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Silent walk to protest GE results

 | May 7, 2013

A group of young Sabahans expressed their disappointment with the election results by participating in a silent walk.

PETALING JAYA: A group of young voters in Sabah participated in a silent walk yesterday to express their disappointment over the election results which they felt did not reflect the nation’s desire for a change in government.

Clad in black attire with tape over their mouths, more than 150 Sabahans thronged Suria Sabah Shopping Mall on May 6 at 5pm and walked through the streets of Kota Kinabalu’s commercial strip.

Asked on why they decided to organise the walk, Sabrina Aripen from NGO Borneo Youth Revolution said: “What else can we do but mourn (the death of Malaysian democracy)?”

A brief confrontation between the silent walkers took place in front of the Umno office premise when an Umno representative came down from the office and tried to explain the nature of the ‘handouts’ given out on election day.

The personnel, however, declined the walkers’ requests to disclose the sum of money given out, which miffed the crowd. The confrontation broke up when two policemen instructed the crowd to disperse.

Jan Chow who spearheaded the walk said that the unexpected attendance showed that Sabahans, especially the younger generation are waking up and are no longer content to just keep quiet about their grouses with a “corrupt ruling government administration.”

“Most of the walk’s participants comprised of young Sabahans in their mid 20s to late 30s, as well as first-time voters.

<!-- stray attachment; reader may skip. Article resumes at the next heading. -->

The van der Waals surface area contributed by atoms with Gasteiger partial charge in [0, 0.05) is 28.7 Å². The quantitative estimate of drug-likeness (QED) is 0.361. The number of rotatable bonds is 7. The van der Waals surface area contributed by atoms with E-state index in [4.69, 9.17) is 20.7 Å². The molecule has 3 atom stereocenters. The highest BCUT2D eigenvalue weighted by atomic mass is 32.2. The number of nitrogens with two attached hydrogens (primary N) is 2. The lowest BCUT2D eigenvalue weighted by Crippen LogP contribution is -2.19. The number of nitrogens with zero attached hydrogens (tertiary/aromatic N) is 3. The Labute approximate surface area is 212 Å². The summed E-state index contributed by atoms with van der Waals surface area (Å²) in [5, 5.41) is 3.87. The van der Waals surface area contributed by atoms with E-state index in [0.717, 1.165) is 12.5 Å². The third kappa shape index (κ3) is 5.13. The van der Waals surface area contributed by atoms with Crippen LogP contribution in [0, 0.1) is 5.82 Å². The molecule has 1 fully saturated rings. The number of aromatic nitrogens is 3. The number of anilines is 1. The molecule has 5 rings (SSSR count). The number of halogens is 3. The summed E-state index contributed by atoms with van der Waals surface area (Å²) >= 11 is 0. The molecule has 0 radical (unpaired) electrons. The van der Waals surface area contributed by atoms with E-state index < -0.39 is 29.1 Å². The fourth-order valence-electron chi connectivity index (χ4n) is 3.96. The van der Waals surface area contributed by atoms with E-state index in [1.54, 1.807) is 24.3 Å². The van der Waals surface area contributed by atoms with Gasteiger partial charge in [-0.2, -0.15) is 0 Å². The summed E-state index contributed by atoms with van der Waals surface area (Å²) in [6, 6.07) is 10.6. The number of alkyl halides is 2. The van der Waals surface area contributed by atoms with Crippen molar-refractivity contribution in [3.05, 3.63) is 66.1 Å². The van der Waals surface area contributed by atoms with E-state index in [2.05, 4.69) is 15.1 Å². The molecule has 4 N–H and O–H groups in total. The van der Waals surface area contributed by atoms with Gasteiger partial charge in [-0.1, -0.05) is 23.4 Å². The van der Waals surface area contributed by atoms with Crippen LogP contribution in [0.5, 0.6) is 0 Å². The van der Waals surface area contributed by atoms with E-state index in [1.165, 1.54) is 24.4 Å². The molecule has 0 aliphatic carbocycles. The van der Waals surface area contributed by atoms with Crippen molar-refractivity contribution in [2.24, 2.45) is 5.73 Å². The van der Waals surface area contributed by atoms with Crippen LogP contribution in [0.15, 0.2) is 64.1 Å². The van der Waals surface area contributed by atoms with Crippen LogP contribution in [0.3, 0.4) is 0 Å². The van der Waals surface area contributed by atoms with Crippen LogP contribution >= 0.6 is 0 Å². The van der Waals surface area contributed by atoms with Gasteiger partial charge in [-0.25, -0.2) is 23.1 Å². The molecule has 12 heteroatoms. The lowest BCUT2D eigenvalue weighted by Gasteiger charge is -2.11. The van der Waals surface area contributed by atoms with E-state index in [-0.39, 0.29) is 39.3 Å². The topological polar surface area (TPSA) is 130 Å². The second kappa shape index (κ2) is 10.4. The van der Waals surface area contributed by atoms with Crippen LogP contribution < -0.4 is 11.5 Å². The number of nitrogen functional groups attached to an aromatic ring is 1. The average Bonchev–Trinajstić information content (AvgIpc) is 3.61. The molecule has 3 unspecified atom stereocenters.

“It’s a good sign that Sabahans, who are generally very laid-back, are starting to become aware of our political responsibilities and also becoming more vocal in standing up for their rights as Malaysian citizens,” she said.

As the de facto spokesperson of the silent walk, Chow explained her reasons for organising it.

“Having been recruited by Tindak Malaysia as a Polling Agent, Counting Agent, Barung Agent (Pacaba) trainer and facilitator for the election process, I was unhappy with the blatant use of money politics to influence voters.

“Also, I was disappointed by some of the non-BN component parties’ candidates who did not do their job to protect our votes by ignoring Pacaba’s recommendations to put emphasis on the Borang 14 forms that would have made it impossible to manipulate vote counting.” she said.

Chow explained that Borang 14 would guarantee that all candidates would have knowledge of the exact vote tally before it was officially announced, making the chances of vote count manipulation impossible.

“If all election candidates treated Pacaba seriously, they would know that blackout and ballot box swappings do not work any more because of the Borang 14 system,” she lamented.

“We lost our chance to form the Malaysian government that we so badly wanted, in part due to the lack of foresight of some election candidates about the importance of Pacaba,” said Chow.


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